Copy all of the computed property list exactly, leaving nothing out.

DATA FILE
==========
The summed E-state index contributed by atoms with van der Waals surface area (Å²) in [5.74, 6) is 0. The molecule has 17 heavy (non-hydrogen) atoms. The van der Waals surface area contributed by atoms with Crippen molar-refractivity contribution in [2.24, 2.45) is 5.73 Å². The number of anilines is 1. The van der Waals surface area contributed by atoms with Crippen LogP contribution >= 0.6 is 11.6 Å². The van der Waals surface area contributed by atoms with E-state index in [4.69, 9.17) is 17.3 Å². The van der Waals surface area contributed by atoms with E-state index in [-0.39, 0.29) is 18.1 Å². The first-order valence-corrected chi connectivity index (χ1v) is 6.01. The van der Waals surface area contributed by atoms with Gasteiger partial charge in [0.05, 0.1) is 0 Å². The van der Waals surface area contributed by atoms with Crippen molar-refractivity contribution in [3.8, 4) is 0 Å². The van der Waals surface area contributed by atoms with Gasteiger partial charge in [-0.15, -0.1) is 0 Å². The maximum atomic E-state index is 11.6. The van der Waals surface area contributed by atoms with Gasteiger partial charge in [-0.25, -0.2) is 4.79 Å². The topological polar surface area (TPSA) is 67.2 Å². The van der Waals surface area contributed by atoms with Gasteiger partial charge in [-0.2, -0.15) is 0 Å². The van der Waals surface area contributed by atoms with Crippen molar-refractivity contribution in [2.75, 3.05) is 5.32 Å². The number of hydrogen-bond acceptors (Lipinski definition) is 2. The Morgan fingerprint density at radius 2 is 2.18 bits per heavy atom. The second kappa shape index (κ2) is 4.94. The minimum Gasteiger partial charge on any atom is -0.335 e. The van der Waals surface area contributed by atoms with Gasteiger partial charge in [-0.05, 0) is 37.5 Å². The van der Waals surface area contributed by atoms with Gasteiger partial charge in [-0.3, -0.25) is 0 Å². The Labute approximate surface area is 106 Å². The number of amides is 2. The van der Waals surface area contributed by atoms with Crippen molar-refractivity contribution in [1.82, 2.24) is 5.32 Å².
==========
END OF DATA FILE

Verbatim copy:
The summed E-state index contributed by atoms with van der Waals surface area (Å²) in [5.74, 6) is 0. The molecule has 17 heavy (non-hydrogen) atoms. The van der Waals surface area contributed by atoms with Crippen molar-refractivity contribution in [2.24, 2.45) is 5.73 Å². The number of anilines is 1. The van der Waals surface area contributed by atoms with Crippen LogP contribution >= 0.6 is 11.6 Å². The van der Waals surface area contributed by atoms with E-state index in [4.69, 9.17) is 17.3 Å². The van der Waals surface area contributed by atoms with E-state index in [-0.39, 0.29) is 18.1 Å². The first-order valence-corrected chi connectivity index (χ1v) is 6.01. The van der Waals surface area contributed by atoms with Gasteiger partial charge in [0.05, 0.1) is 0 Å². The van der Waals surface area contributed by atoms with Crippen molar-refractivity contribution in [3.8, 4) is 0 Å². The van der Waals surface area contributed by atoms with Gasteiger partial charge in [-0.15, -0.1) is 0 Å². The maximum atomic E-state index is 11.6. The van der Waals surface area contributed by atoms with Gasteiger partial charge in [-0.25, -0.2) is 4.79 Å². The topological polar surface area (TPSA) is 67.2 Å². The van der Waals surface area contributed by atoms with Gasteiger partial charge in [-0.2, -0.15) is 0 Å². The van der Waals surface area contributed by atoms with Crippen molar-refractivity contribution in [2.75, 3.05) is 5.32 Å². The number of hydrogen-bond acceptors (Lipinski definition) is 2. The Morgan fingerprint density at radius 2 is 2.18 bits per heavy atom. The second kappa shape index (κ2) is 4.94. The minimum Gasteiger partial charge on any atom is -0.335 e. The van der Waals surface area contributed by atoms with Gasteiger partial charge in [-0.05, 0) is 37.5 Å². The van der Waals surface area contributed by atoms with Gasteiger partial charge in [-0.3, -0.25) is 0 Å². The Labute approximate surface area is 106 Å². The number of amides is 2. The van der Waals surface area contributed by atoms with Crippen molar-refractivity contribution in [1.82, 2.24) is 5.32 Å².